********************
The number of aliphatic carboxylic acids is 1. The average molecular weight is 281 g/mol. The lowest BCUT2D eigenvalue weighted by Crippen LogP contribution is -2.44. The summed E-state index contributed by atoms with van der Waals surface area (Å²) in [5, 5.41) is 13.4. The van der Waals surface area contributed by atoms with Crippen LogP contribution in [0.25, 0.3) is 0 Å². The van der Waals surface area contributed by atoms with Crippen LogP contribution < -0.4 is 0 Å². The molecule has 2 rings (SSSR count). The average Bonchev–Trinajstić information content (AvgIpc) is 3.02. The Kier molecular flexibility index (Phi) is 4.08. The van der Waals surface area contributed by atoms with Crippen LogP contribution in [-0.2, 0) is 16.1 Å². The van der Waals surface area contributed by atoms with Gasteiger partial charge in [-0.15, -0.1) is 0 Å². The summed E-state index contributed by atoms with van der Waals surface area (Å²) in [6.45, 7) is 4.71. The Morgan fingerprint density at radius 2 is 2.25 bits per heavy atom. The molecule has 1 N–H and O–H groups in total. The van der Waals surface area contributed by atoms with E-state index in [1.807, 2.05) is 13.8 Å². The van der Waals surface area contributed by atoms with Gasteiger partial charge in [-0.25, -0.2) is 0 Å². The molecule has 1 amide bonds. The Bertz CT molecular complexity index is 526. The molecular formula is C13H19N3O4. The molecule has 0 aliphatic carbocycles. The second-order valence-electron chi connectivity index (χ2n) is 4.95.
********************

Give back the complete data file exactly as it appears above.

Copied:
The number of aliphatic carboxylic acids is 1. The average molecular weight is 281 g/mol. The lowest BCUT2D eigenvalue weighted by Crippen LogP contribution is -2.44. The summed E-state index contributed by atoms with van der Waals surface area (Å²) in [5, 5.41) is 13.4. The van der Waals surface area contributed by atoms with Crippen LogP contribution in [0.25, 0.3) is 0 Å². The van der Waals surface area contributed by atoms with Crippen LogP contribution < -0.4 is 0 Å². The molecule has 2 rings (SSSR count). The average Bonchev–Trinajstić information content (AvgIpc) is 3.02. The Kier molecular flexibility index (Phi) is 4.08. The van der Waals surface area contributed by atoms with Crippen LogP contribution in [-0.2, 0) is 16.1 Å². The van der Waals surface area contributed by atoms with Gasteiger partial charge in [-0.15, -0.1) is 0 Å². The summed E-state index contributed by atoms with van der Waals surface area (Å²) in [6.45, 7) is 4.71. The Morgan fingerprint density at radius 2 is 2.25 bits per heavy atom. The molecule has 1 N–H and O–H groups in total. The van der Waals surface area contributed by atoms with E-state index in [1.807, 2.05) is 13.8 Å². The van der Waals surface area contributed by atoms with Gasteiger partial charge in [-0.25, -0.2) is 0 Å². The molecule has 1 amide bonds. The Bertz CT molecular complexity index is 526. The molecular formula is C13H19N3O4. The molecule has 0 aliphatic carbocycles. The second-order valence-electron chi connectivity index (χ2n) is 4.95.